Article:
vandalism. For these reasons it is worth considering
using plants that can be easily replaced by taking
cuttings or propagated by division.
4. Once you and your neighbours are happy with
your plans, fill out the Checklist and send it in to
Council may remove any plant or entire naturestrip plantings if the garden…
does not meet these guidelines
is not satisfactorily maintained
interferes with public access, parking, safety or
utility services.
3. Discuss your plans for a garden with your
neighbours and attempt to accommodate any
concerns they may have.
Fax: (02) 9335 2029
Email: council@marrickville.nsw.gov.au
Post: PO Box 14 Petersham, 2049
Drop off: 2-14 Fisher Street, Petersham
What happens next?
The Sustainable Streets Officer will be in touch and
will monitor verge gardens to ensure that all
aspects of the Guidelines are satisfied.
Verge Garden Checklist
If you have read the Verge Garden Guidelines and wish to proceed with a verge garden please return a
completed copy of this Checklist to Council. If you cannot answer YES for each, please call Councils
Sustainable Streets Officer on 8595 2422 to discuss.
Site Details and Gardening on the Verge
Tick box for Yes
 Is the verge you wish to plant out on a footpath outside your property?
 Have you checked for and located all underground pipes or cables in the vicinity of the work including
contacting Dial Before you Dig?
 Will the verge garden be free from structures or barriers, stakes, guide wires, rocks, tiles, fencing or other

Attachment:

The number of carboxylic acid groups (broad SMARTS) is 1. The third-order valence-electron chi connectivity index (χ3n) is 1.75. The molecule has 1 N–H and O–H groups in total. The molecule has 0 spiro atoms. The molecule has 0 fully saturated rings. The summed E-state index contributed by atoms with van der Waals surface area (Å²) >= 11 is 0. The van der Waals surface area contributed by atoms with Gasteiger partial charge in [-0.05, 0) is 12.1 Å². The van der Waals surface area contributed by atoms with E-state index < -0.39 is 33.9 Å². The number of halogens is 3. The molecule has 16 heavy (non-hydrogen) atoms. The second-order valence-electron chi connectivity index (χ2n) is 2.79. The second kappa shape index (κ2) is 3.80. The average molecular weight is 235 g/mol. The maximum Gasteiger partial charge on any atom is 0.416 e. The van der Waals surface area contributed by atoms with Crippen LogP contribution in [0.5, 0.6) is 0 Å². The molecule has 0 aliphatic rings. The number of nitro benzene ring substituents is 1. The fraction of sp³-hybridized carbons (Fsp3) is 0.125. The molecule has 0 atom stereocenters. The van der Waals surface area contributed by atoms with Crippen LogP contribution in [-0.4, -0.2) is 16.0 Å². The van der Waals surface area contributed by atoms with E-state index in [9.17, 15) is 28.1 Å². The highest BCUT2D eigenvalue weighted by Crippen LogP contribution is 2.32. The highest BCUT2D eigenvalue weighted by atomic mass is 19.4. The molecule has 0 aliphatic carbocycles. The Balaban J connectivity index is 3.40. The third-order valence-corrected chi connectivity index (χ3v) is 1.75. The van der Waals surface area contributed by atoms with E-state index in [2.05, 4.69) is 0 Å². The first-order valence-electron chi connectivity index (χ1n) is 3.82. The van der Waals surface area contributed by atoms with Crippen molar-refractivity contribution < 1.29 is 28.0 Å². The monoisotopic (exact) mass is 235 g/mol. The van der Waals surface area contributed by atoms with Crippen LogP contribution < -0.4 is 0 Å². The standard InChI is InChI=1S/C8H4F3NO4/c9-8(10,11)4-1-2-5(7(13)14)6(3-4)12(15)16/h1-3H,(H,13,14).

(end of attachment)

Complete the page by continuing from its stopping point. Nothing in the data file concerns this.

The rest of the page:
items which may cause a hazard?
 Will the digging be undertaken using hand tools with excavation no deeper than 30cm?
 Are the plants going to be less than 1m high at full maturity?
 Will the works undertaken avoid the planting, pruning and damage of trees?
 Are the plants to be used free of thorns, spines and other sharp edges?
 Will the planting avoid the use of noxious or environmental weeds or plants that are known to be toxic?
 Will a sufficient distance be left around trees to avoid damaging existing root systems?
 Will the planting allow pedestrians to cross the garden with at least a 1m wide clearing at 4m intervals
 Is there enough room for opening car doors?
 Is there enough room for the placement of bins on service day?
 Will the garden be designed to prevent water, soil and mulch running off onto the road, footpath or drain?
 Will the verge be regularly maintained by you to ensure it remains safe, healthy, tidy, and attractive?
 Have residents of neighbouring properties been consulted about your footpath garden?
 If you are a resident of a strata scheme have you consulted with the Owners Corporation?
 If you are not the owner of the property fronting the proposed work, do you have their agreement in
I have read the Guidelines and completed the above Checklist accurately, I have answered yes to all the items
that are applicable. I assume responsibility for the planting and maintenance of the footpath garden outside
my property at the address below.
Full Name: __________________________________________
Email _____________________________________
Date ___________________